You can call our call center and they can assist you in completing preregistration over the phone. Additionally, if you have friends or family members with computer access, they can complete your preregistration for you.
Show All Answers
Yes, the vaccine can be given to individuals who have already had COVID-19. However, anyone currently in quarantine, in isolation, or with symptoms, is not eligible for the vaccine. These individuals must wait until they are no longer sick AND the criteria to discontinue quarantine or isolation has been met before they can be vaccinated.
According to the CDC, mRNA vaccines are a new type of vaccine to protect against infectious diseases. To trigger an immune response, many vaccines put a weakened or inactivated germ into our bodies. mRNA vaccines do not work that way. Instead, they teach our cells how to make a protein—or even just a piece of a protein—that triggers an immune response inside our bodies. That immune response, which produces antibodies, is what protects us from getting infected if the real virus enters our bodies.
Common side effects form the COVID-19 vaccine include: pain & swelling at the injection site and potentially fever, chills, tiredness and headache. These side effects should go away in a few days. More information about common vaccine side effects can be found here.
In most cases, discomfort from fever or pain is normal. Contact your healthcare provider:
If you get a COVID-19 vaccine and you think you are having a severe allergic reaction after leaving the vaccination site, seek immediate medical care by calling 911.
It normally takes two to three weeks for cellular immunity to develop and several weeks for a full antibody response.
No. Even with a vaccine, the pandemic will not end immediately. It will take time for the vaccine to be widely available. And even then a majority of people will need to receive the vaccine to help prevent the spread of the virus. We must continue using other strategies such as wearing a mask and handwashing.
No. Your first and second dose of the COVID-19 vaccine must be from the same manufacturer.
No. It is not possible to get COVID-19 from the vaccine.
None of the vaccine manufacturers have tested the vaccine for use in individuals under 16. As more research is done this could change.
The Health Department schedules appointments for every dose of vaccine we receive. We have refined our vaccination process to minimize the number of doses that remain at the end the day. However, there are times when there are doses remaining at the end of the day due to individuals not showing up for their appointment, last minute cancelations, or an extra dose in the vial. This number is currently averaging at around 3-5 doses at the end of each day.
To ensure that no vaccine is goes unused, the Health Department is piloting a program to support a “stand-by” list of individuals eligible for Phase 1A that includes some first responders, community organization staff and clients, and some County employees who are local to the site and can arrive at a clinic within 15 minutes of being contacted. This list is strictly managed to ensure that only individuals who are eligible for Phase 1A are considered. It is a comprehensive list, and, because the number of remaining end-of-day doses is small, the Health Department is not taking additional stand-by names for the list at this time.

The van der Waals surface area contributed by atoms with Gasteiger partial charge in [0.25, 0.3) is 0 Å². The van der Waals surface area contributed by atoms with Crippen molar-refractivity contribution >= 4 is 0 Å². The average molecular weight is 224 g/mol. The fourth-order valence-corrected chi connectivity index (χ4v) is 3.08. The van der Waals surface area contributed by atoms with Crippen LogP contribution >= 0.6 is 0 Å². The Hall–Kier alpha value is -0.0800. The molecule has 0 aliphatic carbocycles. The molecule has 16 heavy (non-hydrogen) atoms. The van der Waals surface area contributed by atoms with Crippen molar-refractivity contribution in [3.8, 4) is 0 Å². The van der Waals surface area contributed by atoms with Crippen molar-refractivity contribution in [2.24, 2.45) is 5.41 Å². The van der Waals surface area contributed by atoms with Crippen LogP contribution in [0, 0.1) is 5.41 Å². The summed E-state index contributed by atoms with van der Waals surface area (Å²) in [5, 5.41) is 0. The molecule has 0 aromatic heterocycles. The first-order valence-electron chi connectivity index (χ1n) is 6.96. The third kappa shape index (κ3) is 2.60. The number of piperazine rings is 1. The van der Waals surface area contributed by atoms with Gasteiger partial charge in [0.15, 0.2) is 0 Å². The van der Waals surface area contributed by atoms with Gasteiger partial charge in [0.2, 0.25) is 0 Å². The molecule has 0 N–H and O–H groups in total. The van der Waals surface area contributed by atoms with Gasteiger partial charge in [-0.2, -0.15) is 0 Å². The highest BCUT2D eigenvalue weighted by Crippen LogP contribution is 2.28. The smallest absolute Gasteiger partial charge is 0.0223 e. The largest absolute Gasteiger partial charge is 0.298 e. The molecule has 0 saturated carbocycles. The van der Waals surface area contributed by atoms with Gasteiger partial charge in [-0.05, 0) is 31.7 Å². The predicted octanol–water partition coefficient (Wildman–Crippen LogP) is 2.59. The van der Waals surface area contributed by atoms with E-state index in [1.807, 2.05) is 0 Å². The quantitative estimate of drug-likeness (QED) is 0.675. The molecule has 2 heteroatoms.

Because controlling this pandemic means utilizing all tools available. Vaccines work with your immune system so your body will be ready to fight the virus if you are exposed. Getting the vaccine and following other preventative measures, like wearing a mask, washing your hands, and social distancing, helps reduce your chance of being exposed and spreading the virus to other people.
The Pfizer and Moderna vaccines are both approximately 95 percent effective in the prevention of COVID-19. Researchers compared how many in the vaccinated group and the placebo group went on to develop the disease. The vaccinated group had a much lower rate of infection than the placebo group.
The Pfizer-BioNTech and Moderna vaccine both require two doses. The Pfizer vaccine requires a booster after 21 days and Moderna requires a booster after 28 days. It is critical to receive both doses for the vaccine to be highly effective.
The Johnson & Johnson vaccine requires one dose.
It is critical that you receive both doses of the COVID-19 vaccine to provide maximum protection from the virus. You should schedule your second dose when you receive your first shot. The CDC recommends receiving your second dose within 42 days of your first dose. There is no need to restart your COVID-19 vaccination cycle if you receive the second dose after 42 days.
Research is still being done to find out how long the COVID-19 vaccine provides immunity.
Yes, you should still continue to wear a mask and practice other mitigation strategies (social distancing, handwashing, etc.) after you get the vaccine.
The Health Department cannot accommodate individual requests for a specific vaccine.